As discussed in our FlashPoint dated October 25, 2018, available here: https://ferenczylaw.com/flashpoint-the-new-mep-meh-proposed-regulations/, the U.S. Department of Labor (“DOL”) previously introduced proposed regulations relating to certain defined contribution multiple employer plans (“MEPs”). These regulations were issued in final form on July 29, 2019 (the “Regulation”), and offer the ability of “bona fide” organizations, associations, and professional employer organizations (“PEOs”) to offer closed MEPs to their participating employers.
The section of Employee Retirement Income Security Act of 1974, as amended (“ERISA”) to which the new guidance relates is that which defines an “employer” for purposes of sponsoring a MEP. Under ERISA, a plan is an employee pension benefit plan only if it is established or maintained by “an employer, employee organization, or by both an employer and an employee organization.” An employer is a person acting directly as an employer or acting indirectly in the interest of an employer in relation to an employee benefit plan. So, we must ask: what does that mean?
What the Small Plan Community Wants to Know
Continued Relief for Associations and PEOs, Not So Much for Open MEPs
As with the proposed regulations, the Regulation does not provide any relief for so-called “Open MEPs,” particularly those that are sponsored by financial institutions and service providers for their clients. Such organizations are not considered to be “employers” under ERISA and so cannot sponsor MEPs. Open MEPs, therefore, will continue to be treated as groupings of single employer plans (with each adopting employer required to file its own Form 5500).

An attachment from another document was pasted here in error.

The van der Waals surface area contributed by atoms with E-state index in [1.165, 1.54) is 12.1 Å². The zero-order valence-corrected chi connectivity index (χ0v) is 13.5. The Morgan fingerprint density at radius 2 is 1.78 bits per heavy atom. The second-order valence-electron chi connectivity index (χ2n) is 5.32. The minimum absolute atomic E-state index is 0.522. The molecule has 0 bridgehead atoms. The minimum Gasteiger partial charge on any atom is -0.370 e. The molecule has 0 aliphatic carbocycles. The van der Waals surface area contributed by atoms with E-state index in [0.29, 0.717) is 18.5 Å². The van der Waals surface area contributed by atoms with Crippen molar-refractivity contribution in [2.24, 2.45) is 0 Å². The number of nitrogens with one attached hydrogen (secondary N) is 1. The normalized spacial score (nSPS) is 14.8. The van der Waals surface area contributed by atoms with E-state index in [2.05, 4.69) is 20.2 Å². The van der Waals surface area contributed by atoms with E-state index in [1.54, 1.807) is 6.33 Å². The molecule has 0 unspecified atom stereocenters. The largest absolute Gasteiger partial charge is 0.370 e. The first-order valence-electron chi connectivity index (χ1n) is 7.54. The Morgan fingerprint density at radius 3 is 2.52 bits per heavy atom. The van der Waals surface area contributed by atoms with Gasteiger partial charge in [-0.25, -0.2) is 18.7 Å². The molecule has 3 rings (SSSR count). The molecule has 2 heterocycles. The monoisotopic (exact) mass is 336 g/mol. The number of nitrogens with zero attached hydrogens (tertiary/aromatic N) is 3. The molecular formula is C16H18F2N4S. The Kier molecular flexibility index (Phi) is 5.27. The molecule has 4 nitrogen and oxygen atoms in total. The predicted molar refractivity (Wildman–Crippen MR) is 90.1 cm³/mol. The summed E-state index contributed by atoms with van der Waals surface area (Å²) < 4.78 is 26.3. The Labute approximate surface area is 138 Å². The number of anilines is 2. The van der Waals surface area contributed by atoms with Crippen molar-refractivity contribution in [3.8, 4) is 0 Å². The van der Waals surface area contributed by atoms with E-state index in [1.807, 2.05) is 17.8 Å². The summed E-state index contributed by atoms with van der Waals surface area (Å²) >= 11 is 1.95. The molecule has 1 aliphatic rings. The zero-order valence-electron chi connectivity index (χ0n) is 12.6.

The DOL notes that it is, at least to some extent, anticipating the passage of legislation to deal with the Open MEP issues. However, chickens cannot be counted before they are hatched, so the preamble to the Regulation (the “Preamble”) includes the statement that the DOL is “persuaded that Open MEPs deserve further consideration,” but that it “does not believe that it has acquired a sufficient public record on, or a sufficiently thorough understanding of, the complete range of issues presented by the topic.” As a result, the DOL is also requesting considerable input from the practitioner community regarding Open MEPs, as a prelude to considering further regulation.
References to AHP Regulations: Whistling Past the Graveyard?
The Regulation follows many of the roads carved out by the final regulations previously issued by the DOL in relation to Association Health Plans (“AHPs”). In fact, the Regulation refers often to the possible coordination by associations of their health plan offerings with their retirement programs, and how this coordination can result in greater efficiencies and savings for the participating employers. The AHP final regulations were struck down by the D.C. District Court in State of New York v. U.S. Department of Labor in March of this year, where the court found that the DOL had not reasonably interpreted ERISA in those rules. The Administration has appealed that court decision.